Call it hostile cooperation. Recognize it as compliant defiance. Feel the sugarcoating on the hostility. Label it what you will, but know it when you see it -- passive aggressive behavior is a deliberate and masked way of expressing feelings of anger (Long, Long & Whitson, 2008). Passive aggression involves a range of behaviors designed to get back at another person without that person readily recognizing the underlying anger.
Teachers who encounter passive aggressive behaviors from their students often report this behavior to be more frustrating and confounding than outright aggression. Worse, highly-trained and competent professionals often find themselves mirroring the student's behaviors and responding in uncharacteristic, angry ways. Being able to recognize passive aggressive behavior early on, before conflict begins, is an educator's first step -- and best friend -- in learning to effectively respond to this behavior. Here are six classic passive aggressive phrases that should raise a red flag in every teacher's mind:
Passive aggressive students commonly sulk and withdraw from disagreements as their fundamental way of coping with rising anger. Rather than put their angry feelings into words and express emotions honestly, they use phrases like "Fine" and "Whatever" to shut down direct communication.
"I'm Not Angry."
The passive aggressive student believes that his life will get worse if authority figures know of his anger, so he relies heavily on denial when it comes to his emotions. His angry smile often betrays his words, however. Whenever there is a discrepancy between a person's actions and his words, trust body language to reveal authentic feelings.
"I Didn't Realize You Wanted It Done Now"
Temporary compliance is a passive aggressive strategy in which a student verbally complies with a request, but behaviorally delays its completion. While everyone procrastinates from time to time, the passive aggressive student habitually puts off chores to infuriate his teacher.
"I Didn't Know You Wanted It Done Like That"
A slightly more sophisticated strategy is that of intentional inefficiency. To those passive aggressive kids for whom procrastination is too subtle, complying with requests in timely, but unacceptable ways offers more satisfaction -- and greater destruction. When a student turns in a written assignment with handwriting so illegible that the teacher can't discern the responses, she ensures the frustration of the grader. If confronted about her sloppy standards, the passive aggressive student plays the role of victim, claiming that "your standards are too high" or "you just want everything to be done your way."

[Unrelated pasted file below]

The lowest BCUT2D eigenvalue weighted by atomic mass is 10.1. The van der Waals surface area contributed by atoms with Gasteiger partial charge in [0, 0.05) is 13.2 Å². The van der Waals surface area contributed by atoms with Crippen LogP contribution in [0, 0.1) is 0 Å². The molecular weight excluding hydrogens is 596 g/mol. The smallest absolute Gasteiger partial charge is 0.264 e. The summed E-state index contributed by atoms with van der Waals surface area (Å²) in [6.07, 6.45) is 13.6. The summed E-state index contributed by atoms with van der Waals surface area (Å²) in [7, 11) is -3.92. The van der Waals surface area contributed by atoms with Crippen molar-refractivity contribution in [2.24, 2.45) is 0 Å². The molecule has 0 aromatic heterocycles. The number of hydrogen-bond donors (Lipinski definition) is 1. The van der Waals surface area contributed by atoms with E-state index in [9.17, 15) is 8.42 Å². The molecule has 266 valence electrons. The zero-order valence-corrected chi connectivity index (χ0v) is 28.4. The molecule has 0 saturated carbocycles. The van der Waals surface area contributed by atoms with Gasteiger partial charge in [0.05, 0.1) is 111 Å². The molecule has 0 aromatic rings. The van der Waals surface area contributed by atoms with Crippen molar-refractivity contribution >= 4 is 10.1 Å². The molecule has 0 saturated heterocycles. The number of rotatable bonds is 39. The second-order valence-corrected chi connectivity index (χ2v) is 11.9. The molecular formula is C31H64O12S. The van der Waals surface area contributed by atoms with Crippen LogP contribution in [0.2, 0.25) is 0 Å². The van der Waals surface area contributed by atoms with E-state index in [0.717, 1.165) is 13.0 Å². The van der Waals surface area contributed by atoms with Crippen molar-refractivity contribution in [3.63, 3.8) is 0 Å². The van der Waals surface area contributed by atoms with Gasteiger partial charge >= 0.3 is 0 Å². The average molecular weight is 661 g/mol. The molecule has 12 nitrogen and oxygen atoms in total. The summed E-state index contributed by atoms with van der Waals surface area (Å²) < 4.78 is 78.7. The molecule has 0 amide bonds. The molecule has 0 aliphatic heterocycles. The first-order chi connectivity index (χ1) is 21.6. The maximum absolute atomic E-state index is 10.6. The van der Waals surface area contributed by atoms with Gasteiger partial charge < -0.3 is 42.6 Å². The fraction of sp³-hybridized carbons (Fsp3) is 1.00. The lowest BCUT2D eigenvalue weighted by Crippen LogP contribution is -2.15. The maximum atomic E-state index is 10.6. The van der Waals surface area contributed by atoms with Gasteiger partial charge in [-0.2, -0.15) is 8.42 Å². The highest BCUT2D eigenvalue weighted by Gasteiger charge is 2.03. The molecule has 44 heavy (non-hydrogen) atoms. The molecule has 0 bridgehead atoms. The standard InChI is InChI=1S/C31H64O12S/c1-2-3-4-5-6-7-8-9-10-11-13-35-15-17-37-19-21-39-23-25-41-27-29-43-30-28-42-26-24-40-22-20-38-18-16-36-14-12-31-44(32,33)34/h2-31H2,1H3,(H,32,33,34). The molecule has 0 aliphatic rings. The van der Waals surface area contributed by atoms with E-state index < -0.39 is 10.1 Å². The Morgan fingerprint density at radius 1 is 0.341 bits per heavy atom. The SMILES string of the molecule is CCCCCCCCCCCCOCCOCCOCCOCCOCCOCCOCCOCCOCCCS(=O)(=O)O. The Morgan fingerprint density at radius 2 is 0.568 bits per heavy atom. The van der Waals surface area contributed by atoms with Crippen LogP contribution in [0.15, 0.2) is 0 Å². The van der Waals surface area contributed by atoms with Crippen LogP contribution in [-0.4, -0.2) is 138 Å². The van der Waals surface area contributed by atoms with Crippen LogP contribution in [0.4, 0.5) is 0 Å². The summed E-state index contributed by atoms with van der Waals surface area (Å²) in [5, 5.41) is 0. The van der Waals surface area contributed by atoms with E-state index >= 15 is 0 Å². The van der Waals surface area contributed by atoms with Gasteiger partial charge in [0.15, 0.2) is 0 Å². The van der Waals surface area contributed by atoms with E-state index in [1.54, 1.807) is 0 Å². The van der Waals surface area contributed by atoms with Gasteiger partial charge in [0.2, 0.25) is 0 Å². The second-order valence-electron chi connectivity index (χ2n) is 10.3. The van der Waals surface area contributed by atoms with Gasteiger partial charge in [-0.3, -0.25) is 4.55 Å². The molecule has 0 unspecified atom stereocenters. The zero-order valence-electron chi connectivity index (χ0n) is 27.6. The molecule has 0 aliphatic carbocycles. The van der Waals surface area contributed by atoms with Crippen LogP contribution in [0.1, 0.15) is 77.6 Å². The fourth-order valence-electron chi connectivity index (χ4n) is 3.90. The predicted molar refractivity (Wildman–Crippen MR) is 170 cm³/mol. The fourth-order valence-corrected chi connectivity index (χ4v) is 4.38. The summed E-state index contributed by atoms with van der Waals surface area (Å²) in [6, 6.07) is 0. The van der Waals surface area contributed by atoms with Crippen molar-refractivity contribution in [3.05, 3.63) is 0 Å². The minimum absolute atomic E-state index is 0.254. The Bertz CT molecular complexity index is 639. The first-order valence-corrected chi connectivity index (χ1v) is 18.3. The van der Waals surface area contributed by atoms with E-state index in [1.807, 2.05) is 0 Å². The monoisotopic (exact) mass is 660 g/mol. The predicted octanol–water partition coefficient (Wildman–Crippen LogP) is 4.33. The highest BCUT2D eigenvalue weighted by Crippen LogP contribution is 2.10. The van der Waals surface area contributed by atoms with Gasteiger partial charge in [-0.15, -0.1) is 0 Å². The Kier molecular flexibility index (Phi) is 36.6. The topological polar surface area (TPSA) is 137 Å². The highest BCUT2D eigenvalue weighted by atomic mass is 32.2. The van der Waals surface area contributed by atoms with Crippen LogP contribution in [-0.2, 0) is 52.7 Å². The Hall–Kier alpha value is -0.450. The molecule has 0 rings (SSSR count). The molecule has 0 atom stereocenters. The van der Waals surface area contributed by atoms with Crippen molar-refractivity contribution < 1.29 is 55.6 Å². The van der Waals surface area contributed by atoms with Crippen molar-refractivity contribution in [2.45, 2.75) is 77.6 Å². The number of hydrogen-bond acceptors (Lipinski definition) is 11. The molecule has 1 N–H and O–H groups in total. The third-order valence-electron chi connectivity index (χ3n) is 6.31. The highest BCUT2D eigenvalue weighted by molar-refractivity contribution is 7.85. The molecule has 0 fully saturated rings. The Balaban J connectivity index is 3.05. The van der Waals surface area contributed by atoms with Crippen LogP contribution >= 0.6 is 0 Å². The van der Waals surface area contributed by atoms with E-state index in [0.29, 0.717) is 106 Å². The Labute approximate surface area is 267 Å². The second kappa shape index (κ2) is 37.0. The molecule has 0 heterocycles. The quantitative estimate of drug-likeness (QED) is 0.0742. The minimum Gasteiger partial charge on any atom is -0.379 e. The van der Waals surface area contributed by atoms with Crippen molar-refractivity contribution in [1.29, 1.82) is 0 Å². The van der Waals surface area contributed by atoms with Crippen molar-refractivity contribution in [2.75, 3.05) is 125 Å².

"Can't You Take a Joke?"
Most of the time, the passive aggressive student offers a backhanded compliment that doesn't sting until later or makes a sarcastic comment that can be laughed off in public, but privately wounds. Every once in a while, though, their cruel jokes and barbs are just over the top enough that their hostility is revealed and the adult confronts them directly. When this happens, the student's knee-jerk reaction is to, again, play the victim and wonder aloud "why you are getting so upset over something that was obviously meant as a joke?"
"I'm Just Saying" (IJS)
Just as their sarcastic humor sometimes reveals more of their anger than they'd care to acknowledge, at times a passive aggressive student must defend his hostile words with, "I'm just saying," a phrase designed to deny angry feelings verbally while affirming hostile intent.
Do you have a student who wears an angry smile and makes you feel like you are on an emotional roller coaster? How do you cope with sugarcoated hostility? Do you tend to mirror the student's passive aggression and end up behaving in uncharacteristic, conflict-fueling ways or are you more likely to respond with anger, blowing up and proving the passive aggressive child's theory that anger is a dangerous emotion?
Signe Whitson, LSW is the author of The Angry Smile: The Psychology of Passive Aggressive Behavior in Families, Schools, and Workplaces, For more information on recognizing and responding effectively to passive aggressive behavior, please visit www.signewhitson.com.